“I don’t have time.” I wonder how many times I’ve said that — to myself and to others — to explain why my “projects” list remained unchanged for months (okay, years) or why my dreams remained dreams.
More than likely, you know what I mean. Surely I can’t be the only person who has a list of major projects — get the kids’ scrapbooks caught up, organize the basement, download pictures from various memory cards onto the computer and organize them into folders, etc — that has for far too long seen far too little action. Nothing checked off. Nada. Surely I’m not the only person who is planning to start on the #1 item as soon as I get through the Thanksiving and Christmas holidays . . . or over the summer when I’m out of school for a few months . . . or by diligently working on one project at a time for 2 hours every Saturday starting, well, next Saturday!
And surely I’m not the only person who has, along with a project to-d0 list, some general life changes in mind. Make a budget and stick to it, declutter/pare down/simplify, exercise on a daily basis, consume a more healthy diet, write that best-selling novel that’s percolating in my brain. Come on, you know you’re right there with me. Thinking about it, planning to do it . . . tomorrow or next week or after Christmas.
The problem is not having enough time, right? Maybe. When my children were tiny and my husband deployed (was out somewhere in the world doing his top-secret Air Force job) several times a month, most of “my” time was consumed with parenting and taking care of basic household tasks. When both of my children were old enough to play sports and be in Scouts and church youth group but not old enough to drive themselves to practice and meetings and my husband was working shifts, I was truly busy as the sole driver/confidant/cook/tutor/home-keeper and teacher-with-papers-to-be-graded. When . . . well, it’s clear that at various points in my life, I’ve been really, really busy.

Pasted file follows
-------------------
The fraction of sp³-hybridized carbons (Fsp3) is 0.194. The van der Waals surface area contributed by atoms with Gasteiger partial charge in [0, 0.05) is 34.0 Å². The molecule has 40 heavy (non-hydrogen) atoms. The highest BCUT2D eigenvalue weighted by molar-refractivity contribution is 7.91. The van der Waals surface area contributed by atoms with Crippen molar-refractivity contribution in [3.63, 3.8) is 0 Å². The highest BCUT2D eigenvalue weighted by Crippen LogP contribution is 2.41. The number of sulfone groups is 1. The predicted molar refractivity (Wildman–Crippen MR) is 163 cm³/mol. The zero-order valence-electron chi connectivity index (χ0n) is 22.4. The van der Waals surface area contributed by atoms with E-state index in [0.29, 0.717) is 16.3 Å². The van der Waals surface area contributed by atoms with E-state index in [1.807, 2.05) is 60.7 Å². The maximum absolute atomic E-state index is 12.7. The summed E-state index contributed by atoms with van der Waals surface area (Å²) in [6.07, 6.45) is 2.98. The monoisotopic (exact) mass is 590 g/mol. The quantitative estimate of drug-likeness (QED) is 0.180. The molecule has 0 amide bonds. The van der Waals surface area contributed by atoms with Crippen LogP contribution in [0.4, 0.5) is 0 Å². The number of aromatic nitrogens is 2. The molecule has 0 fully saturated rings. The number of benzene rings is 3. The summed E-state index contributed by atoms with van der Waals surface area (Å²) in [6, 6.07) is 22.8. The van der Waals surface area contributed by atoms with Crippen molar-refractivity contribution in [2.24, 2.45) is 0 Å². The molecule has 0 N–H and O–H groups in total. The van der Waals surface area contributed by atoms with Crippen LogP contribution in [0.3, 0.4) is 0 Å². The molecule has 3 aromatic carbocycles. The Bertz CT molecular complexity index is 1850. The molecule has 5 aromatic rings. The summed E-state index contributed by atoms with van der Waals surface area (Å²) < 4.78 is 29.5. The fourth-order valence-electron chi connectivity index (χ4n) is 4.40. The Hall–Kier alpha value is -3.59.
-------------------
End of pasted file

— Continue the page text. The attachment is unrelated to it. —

But I always found time to chat on the phone or visit my favorite scrapbooking chat room or play a few (okay, maybe more than a few) games of online solitaire or watch a television show I now can’t even remember the name of. Yes, I needed to relax. I needed “down time”, and I found it. I put aside my project list and my dreams of being the next Margaret Mitchell and simply vegetated. What’s done is done, and I’m not going to spend any time 2nd-guessing my choices. Instead, I want to focus on what I can do now. I want to focus on getting those projects completed and implementing those life changes I’ve been pondering.
I’ve got time now. In some ways, more than I’ve ever had. My small home can be cleaned in almost no time at all, fixing a bowl of soup and a sandwich takes far less time than creating a meal for four, and my teaching schedule and office hours allow me to get quite a bit of work done at the office. On the other hand, at this point in my life, I’m facing the hard truth that I also have less time. The proverbial bloom is off the rose; unless I live to reach 100 (or so), the term “middle-aged” doesn’t technically apply to me any longer. I have a new appreciation and respect for time, and I’m determined to honor the time I have left by using it well.